- We suggest that any discussion of learning focus on the learning process itself. Discussing mnemonic strategies (Goldman, Meyerson, and Cote 2006; Goll 2004; Johnson 2006)? and finding ways students can make what they are studying personally relevant (DeVoge and Varble 1976; Yager 1989)? have more evidence supporting their effectiveness and seem as though they would be more beneficial to students in the long run. Talking about ways to facilitate learning without “typing” students into a specific learning classification is a more reasoned approach as it will prevent students from using their alleged “learning style” as a crutch or justification for not performing well in class.
- We also suggest that any discussion of personality focus on the validated measures of personality found by psychologists (e.g., the Big Five; see McCrae and Costa). Discussions of interpersonal interaction should focus on finding ways to get along with people regardless of perceived personality differences.
Beere, Jackie et al. 2004. About Learning: Report of the Learning Working Group. London: Demos https://www.demos.co.uk/files/About_learning.pdf.
Carmines, Edward G. 1979. Reliability and Validity Assessment. Beverly Hills, Calif: Sage Publications.
Coffield, Frank, David Moseley, Elaine Hall, and Kathryn Ecclestone. 2004. Learning Styles and Pedagogy in post-16 Learning: A Systematic and Critical Review. London: Learning and Skills Research Centre .
DeVoge, Susan, and Duane L. Varble. 1976. “The Joint Use of Experiential and Cognitive Learning in the Classroom: Teaching With Personal Relevance.” Teaching of Psychology 3:168-71.
Dunn, Rita, and Shirley A. Griggs. 2000. Practical Approaches to Using Learning Styles in Higher Education. Bergin & Garvey.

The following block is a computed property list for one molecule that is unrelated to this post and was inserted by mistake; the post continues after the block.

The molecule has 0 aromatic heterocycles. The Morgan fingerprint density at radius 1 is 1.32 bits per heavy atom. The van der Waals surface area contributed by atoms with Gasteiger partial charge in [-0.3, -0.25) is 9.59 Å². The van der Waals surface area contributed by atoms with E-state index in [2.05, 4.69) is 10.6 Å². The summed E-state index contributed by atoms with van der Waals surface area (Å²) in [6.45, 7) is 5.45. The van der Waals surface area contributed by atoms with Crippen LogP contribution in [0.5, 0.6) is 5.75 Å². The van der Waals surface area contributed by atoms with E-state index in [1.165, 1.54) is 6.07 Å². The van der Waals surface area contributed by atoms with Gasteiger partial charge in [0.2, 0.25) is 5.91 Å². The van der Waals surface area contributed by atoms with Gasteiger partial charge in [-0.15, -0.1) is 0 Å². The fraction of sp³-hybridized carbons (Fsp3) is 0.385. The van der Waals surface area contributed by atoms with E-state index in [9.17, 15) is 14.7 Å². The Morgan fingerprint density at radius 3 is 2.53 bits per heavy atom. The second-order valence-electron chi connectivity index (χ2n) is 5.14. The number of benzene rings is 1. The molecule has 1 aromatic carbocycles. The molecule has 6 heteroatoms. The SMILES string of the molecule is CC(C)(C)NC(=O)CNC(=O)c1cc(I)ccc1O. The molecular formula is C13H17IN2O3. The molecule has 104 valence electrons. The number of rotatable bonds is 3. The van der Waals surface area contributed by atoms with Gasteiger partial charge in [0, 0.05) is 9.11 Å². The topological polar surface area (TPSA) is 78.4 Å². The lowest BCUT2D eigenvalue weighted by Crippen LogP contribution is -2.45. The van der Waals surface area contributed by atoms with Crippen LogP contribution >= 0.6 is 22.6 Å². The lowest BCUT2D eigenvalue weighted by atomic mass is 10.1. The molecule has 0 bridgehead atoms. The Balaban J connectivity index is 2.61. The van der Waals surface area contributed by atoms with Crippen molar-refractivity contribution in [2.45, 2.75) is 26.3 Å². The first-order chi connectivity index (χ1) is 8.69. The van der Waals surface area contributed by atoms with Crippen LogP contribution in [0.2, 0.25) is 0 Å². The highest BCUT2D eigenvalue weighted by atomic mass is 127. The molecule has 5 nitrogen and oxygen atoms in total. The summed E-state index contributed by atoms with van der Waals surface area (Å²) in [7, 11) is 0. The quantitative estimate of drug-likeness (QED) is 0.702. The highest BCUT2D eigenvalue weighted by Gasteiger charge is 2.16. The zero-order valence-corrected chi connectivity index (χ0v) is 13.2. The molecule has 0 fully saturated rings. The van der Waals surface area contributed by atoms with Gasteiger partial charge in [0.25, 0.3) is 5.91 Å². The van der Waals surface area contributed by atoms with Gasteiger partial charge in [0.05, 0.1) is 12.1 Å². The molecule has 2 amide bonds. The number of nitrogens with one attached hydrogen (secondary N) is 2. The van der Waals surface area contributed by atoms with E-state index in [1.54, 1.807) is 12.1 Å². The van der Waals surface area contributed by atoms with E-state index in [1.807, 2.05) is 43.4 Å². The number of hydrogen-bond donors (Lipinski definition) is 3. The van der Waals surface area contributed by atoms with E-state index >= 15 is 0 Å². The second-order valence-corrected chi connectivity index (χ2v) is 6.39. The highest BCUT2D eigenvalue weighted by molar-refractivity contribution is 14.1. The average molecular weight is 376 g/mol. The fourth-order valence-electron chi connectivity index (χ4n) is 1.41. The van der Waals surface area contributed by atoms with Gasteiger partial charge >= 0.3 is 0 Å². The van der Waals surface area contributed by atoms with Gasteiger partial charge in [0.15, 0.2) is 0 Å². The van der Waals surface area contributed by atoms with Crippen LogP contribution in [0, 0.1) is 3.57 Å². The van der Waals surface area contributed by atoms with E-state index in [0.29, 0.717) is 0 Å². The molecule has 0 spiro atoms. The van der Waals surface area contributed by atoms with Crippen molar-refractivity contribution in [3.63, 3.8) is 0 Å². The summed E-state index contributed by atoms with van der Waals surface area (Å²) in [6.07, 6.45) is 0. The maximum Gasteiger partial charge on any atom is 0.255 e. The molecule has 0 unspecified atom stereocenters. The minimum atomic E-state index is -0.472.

Dunn, Rita Stafford. 1989. Learning style inventory (LSI): An inventory for the identification of how individuals in grades 3 through 12 prefer to learn. Price Systems.
Ellis, Dave. 2006. Becoming A Master Student: Concise: Text. 11th ed. Houghton Mifflin Company.
Goldman, Susan R., Peter M. Meyerson, and Nathalie Cote. 2006. “Poetry as a Mnemonic Prompt in Children’s Stories.” Reading Psychology 27:345-376.
Goll, Paulette S. 2004. “Mnemonic Strategies: Creating Schemata for Learning Enhancement.” Education 125:306.
Henson, Robin K., and Dae-Yeop Hwang. 2002. “Variability and Prediction of Measurement Error in Kolb’s Learning Style Inventory Scores a Reliability Generalization Study.” Educational and Psychological Measurement 62:712-727.
Johnson, Genevieve Marie. 2006. “Online Study Groups: Reciprocal Peer Questioning versus Mnemonic Devices.” Journal of Educational Computing Research 35:83-96.
Kolb, David A. 1976. Learning style inventory: Self-scoring test and interpretation booklet. McBer.
Kolb, David A. 1983. Experiential Learning: Experience as the Source of Learning and Development. 1st ed. FT Press.